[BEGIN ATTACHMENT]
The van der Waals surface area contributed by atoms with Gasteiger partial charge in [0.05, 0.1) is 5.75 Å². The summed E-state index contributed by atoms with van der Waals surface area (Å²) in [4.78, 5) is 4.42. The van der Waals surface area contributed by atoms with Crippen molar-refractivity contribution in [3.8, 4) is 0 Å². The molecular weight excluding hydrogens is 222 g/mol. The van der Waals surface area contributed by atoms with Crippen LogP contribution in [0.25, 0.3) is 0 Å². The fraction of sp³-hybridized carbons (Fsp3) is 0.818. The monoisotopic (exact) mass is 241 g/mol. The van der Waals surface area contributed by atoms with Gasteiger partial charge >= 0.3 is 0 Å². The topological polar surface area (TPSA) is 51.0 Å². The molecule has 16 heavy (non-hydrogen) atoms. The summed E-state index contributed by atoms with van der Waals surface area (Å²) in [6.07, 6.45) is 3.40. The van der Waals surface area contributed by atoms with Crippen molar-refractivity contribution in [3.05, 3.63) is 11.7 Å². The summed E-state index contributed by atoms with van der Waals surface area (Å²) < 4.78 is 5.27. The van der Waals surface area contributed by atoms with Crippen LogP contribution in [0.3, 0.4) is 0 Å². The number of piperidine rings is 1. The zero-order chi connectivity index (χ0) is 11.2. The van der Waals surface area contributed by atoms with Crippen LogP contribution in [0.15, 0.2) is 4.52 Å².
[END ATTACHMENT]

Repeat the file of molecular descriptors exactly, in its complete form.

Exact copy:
The van der Waals surface area contributed by atoms with Gasteiger partial charge in [0.05, 0.1) is 5.75 Å². The summed E-state index contributed by atoms with van der Waals surface area (Å²) in [4.78, 5) is 4.42. The van der Waals surface area contributed by atoms with Crippen molar-refractivity contribution in [3.8, 4) is 0 Å². The molecular weight excluding hydrogens is 222 g/mol. The van der Waals surface area contributed by atoms with Crippen LogP contribution in [0.25, 0.3) is 0 Å². The fraction of sp³-hybridized carbons (Fsp3) is 0.818. The monoisotopic (exact) mass is 241 g/mol. The van der Waals surface area contributed by atoms with Gasteiger partial charge >= 0.3 is 0 Å². The topological polar surface area (TPSA) is 51.0 Å². The molecule has 16 heavy (non-hydrogen) atoms. The summed E-state index contributed by atoms with van der Waals surface area (Å²) in [6.07, 6.45) is 3.40. The van der Waals surface area contributed by atoms with Crippen molar-refractivity contribution in [3.05, 3.63) is 11.7 Å². The summed E-state index contributed by atoms with van der Waals surface area (Å²) < 4.78 is 5.27. The van der Waals surface area contributed by atoms with Crippen LogP contribution in [0.3, 0.4) is 0 Å². The number of piperidine rings is 1. The zero-order chi connectivity index (χ0) is 11.2. The van der Waals surface area contributed by atoms with Crippen LogP contribution in [0.15, 0.2) is 4.52 Å².